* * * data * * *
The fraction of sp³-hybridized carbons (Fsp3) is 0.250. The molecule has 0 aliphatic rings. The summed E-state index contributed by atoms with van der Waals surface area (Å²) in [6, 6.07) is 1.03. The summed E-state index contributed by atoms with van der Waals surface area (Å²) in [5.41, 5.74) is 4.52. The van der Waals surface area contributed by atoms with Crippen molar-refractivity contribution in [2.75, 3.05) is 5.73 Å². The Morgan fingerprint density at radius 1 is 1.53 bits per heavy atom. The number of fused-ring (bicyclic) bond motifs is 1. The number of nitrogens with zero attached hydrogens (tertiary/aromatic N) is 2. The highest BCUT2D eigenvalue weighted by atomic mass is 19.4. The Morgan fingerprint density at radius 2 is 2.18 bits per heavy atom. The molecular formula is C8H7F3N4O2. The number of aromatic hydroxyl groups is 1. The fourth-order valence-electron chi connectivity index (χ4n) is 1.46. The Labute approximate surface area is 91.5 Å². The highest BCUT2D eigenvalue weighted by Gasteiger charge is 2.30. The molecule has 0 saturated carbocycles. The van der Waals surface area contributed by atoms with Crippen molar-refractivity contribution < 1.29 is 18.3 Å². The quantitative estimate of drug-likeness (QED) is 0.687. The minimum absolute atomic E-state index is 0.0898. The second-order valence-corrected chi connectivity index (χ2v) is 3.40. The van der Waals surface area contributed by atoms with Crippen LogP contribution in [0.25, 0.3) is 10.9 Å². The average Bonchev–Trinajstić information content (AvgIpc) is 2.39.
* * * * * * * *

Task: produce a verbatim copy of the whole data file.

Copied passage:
The fraction of sp³-hybridized carbons (Fsp3) is 0.250. The molecule has 0 aliphatic rings. The summed E-state index contributed by atoms with van der Waals surface area (Å²) in [6, 6.07) is 1.03. The summed E-state index contributed by atoms with van der Waals surface area (Å²) in [5.41, 5.74) is 4.52. The van der Waals surface area contributed by atoms with Crippen molar-refractivity contribution in [2.75, 3.05) is 5.73 Å². The Morgan fingerprint density at radius 1 is 1.53 bits per heavy atom. The number of fused-ring (bicyclic) bond motifs is 1. The number of nitrogens with zero attached hydrogens (tertiary/aromatic N) is 2. The highest BCUT2D eigenvalue weighted by atomic mass is 19.4. The Morgan fingerprint density at radius 2 is 2.18 bits per heavy atom. The molecular formula is C8H7F3N4O2. The number of aromatic hydroxyl groups is 1. The fourth-order valence-electron chi connectivity index (χ4n) is 1.46. The Labute approximate surface area is 91.5 Å². The highest BCUT2D eigenvalue weighted by Gasteiger charge is 2.30. The molecule has 0 saturated carbocycles. The van der Waals surface area contributed by atoms with Crippen molar-refractivity contribution < 1.29 is 18.3 Å². The quantitative estimate of drug-likeness (QED) is 0.687. The minimum absolute atomic E-state index is 0.0898. The second-order valence-corrected chi connectivity index (χ2v) is 3.40. The van der Waals surface area contributed by atoms with Crippen LogP contribution in [0.25, 0.3) is 10.9 Å². The average Bonchev–Trinajstić information content (AvgIpc) is 2.39.